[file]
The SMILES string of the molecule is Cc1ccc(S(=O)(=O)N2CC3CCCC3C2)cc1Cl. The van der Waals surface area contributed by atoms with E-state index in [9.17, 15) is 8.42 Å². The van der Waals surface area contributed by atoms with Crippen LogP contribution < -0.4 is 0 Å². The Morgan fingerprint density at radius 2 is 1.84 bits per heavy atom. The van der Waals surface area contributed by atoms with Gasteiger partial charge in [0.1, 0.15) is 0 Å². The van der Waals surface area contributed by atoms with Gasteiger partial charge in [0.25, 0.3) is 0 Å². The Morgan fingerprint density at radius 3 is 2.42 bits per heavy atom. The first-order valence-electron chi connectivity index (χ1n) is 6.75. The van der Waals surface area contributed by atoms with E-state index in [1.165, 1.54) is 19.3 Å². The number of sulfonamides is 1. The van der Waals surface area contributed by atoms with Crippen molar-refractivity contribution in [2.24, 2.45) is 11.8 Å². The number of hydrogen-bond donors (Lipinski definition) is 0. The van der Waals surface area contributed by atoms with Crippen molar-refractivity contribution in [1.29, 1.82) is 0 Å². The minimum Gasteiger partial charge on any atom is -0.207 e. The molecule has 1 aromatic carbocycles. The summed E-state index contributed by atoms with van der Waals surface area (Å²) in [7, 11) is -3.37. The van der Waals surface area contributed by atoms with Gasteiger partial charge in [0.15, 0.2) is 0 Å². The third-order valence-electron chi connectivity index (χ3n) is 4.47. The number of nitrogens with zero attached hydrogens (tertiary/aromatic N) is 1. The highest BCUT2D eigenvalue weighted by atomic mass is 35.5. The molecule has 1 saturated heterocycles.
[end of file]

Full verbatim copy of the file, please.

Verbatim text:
The SMILES string of the molecule is Cc1ccc(S(=O)(=O)N2CC3CCCC3C2)cc1Cl. The van der Waals surface area contributed by atoms with E-state index in [9.17, 15) is 8.42 Å². The van der Waals surface area contributed by atoms with Crippen LogP contribution < -0.4 is 0 Å². The Morgan fingerprint density at radius 2 is 1.84 bits per heavy atom. The van der Waals surface area contributed by atoms with Gasteiger partial charge in [0.1, 0.15) is 0 Å². The van der Waals surface area contributed by atoms with Gasteiger partial charge in [0.25, 0.3) is 0 Å². The Morgan fingerprint density at radius 3 is 2.42 bits per heavy atom. The first-order valence-electron chi connectivity index (χ1n) is 6.75. The van der Waals surface area contributed by atoms with E-state index in [1.165, 1.54) is 19.3 Å². The number of sulfonamides is 1. The van der Waals surface area contributed by atoms with Crippen molar-refractivity contribution in [2.24, 2.45) is 11.8 Å². The number of hydrogen-bond donors (Lipinski definition) is 0. The van der Waals surface area contributed by atoms with Crippen molar-refractivity contribution in [1.29, 1.82) is 0 Å². The minimum Gasteiger partial charge on any atom is -0.207 e. The molecule has 1 aromatic carbocycles. The summed E-state index contributed by atoms with van der Waals surface area (Å²) in [7, 11) is -3.37. The van der Waals surface area contributed by atoms with Gasteiger partial charge in [0.15, 0.2) is 0 Å². The third-order valence-electron chi connectivity index (χ3n) is 4.47. The number of nitrogens with zero attached hydrogens (tertiary/aromatic N) is 1. The highest BCUT2D eigenvalue weighted by atomic mass is 35.5. The molecule has 1 saturated heterocycles.